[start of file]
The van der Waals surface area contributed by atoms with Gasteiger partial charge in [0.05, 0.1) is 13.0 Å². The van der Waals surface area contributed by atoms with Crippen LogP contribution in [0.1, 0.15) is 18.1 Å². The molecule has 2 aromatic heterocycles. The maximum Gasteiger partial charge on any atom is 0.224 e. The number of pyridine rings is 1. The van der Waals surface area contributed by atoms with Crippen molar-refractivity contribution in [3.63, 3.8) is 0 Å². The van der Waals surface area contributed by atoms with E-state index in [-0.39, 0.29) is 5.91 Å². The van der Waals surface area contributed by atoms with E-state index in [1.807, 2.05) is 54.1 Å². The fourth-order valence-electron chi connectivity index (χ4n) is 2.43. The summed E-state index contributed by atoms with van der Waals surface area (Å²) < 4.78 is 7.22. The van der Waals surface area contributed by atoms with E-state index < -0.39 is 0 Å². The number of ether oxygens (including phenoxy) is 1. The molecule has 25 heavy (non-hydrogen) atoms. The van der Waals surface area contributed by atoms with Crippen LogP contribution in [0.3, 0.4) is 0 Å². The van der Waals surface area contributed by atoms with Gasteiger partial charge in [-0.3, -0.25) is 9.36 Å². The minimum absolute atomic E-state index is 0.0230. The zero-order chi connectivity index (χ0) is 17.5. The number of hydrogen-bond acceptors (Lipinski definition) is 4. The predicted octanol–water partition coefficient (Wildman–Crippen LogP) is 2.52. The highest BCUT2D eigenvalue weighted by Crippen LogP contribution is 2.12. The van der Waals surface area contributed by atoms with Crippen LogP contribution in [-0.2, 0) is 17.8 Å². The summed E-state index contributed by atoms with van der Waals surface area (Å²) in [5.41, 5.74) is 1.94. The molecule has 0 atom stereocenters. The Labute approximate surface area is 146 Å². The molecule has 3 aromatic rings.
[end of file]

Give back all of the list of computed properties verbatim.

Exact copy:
The van der Waals surface area contributed by atoms with Gasteiger partial charge in [0.05, 0.1) is 13.0 Å². The van der Waals surface area contributed by atoms with Crippen LogP contribution in [0.1, 0.15) is 18.1 Å². The molecule has 2 aromatic heterocycles. The maximum Gasteiger partial charge on any atom is 0.224 e. The number of pyridine rings is 1. The van der Waals surface area contributed by atoms with Crippen molar-refractivity contribution in [3.63, 3.8) is 0 Å². The van der Waals surface area contributed by atoms with E-state index in [-0.39, 0.29) is 5.91 Å². The van der Waals surface area contributed by atoms with E-state index in [1.807, 2.05) is 54.1 Å². The fourth-order valence-electron chi connectivity index (χ4n) is 2.43. The summed E-state index contributed by atoms with van der Waals surface area (Å²) < 4.78 is 7.22. The van der Waals surface area contributed by atoms with E-state index < -0.39 is 0 Å². The number of ether oxygens (including phenoxy) is 1. The molecule has 25 heavy (non-hydrogen) atoms. The van der Waals surface area contributed by atoms with Crippen LogP contribution in [0.3, 0.4) is 0 Å². The van der Waals surface area contributed by atoms with Gasteiger partial charge in [-0.3, -0.25) is 9.36 Å². The minimum absolute atomic E-state index is 0.0230. The zero-order chi connectivity index (χ0) is 17.5. The number of hydrogen-bond acceptors (Lipinski definition) is 4. The predicted octanol–water partition coefficient (Wildman–Crippen LogP) is 2.52. The highest BCUT2D eigenvalue weighted by Crippen LogP contribution is 2.12. The van der Waals surface area contributed by atoms with Crippen LogP contribution in [-0.2, 0) is 17.8 Å². The summed E-state index contributed by atoms with van der Waals surface area (Å²) in [5.41, 5.74) is 1.94. The molecule has 0 atom stereocenters. The Labute approximate surface area is 146 Å². The molecule has 3 aromatic rings.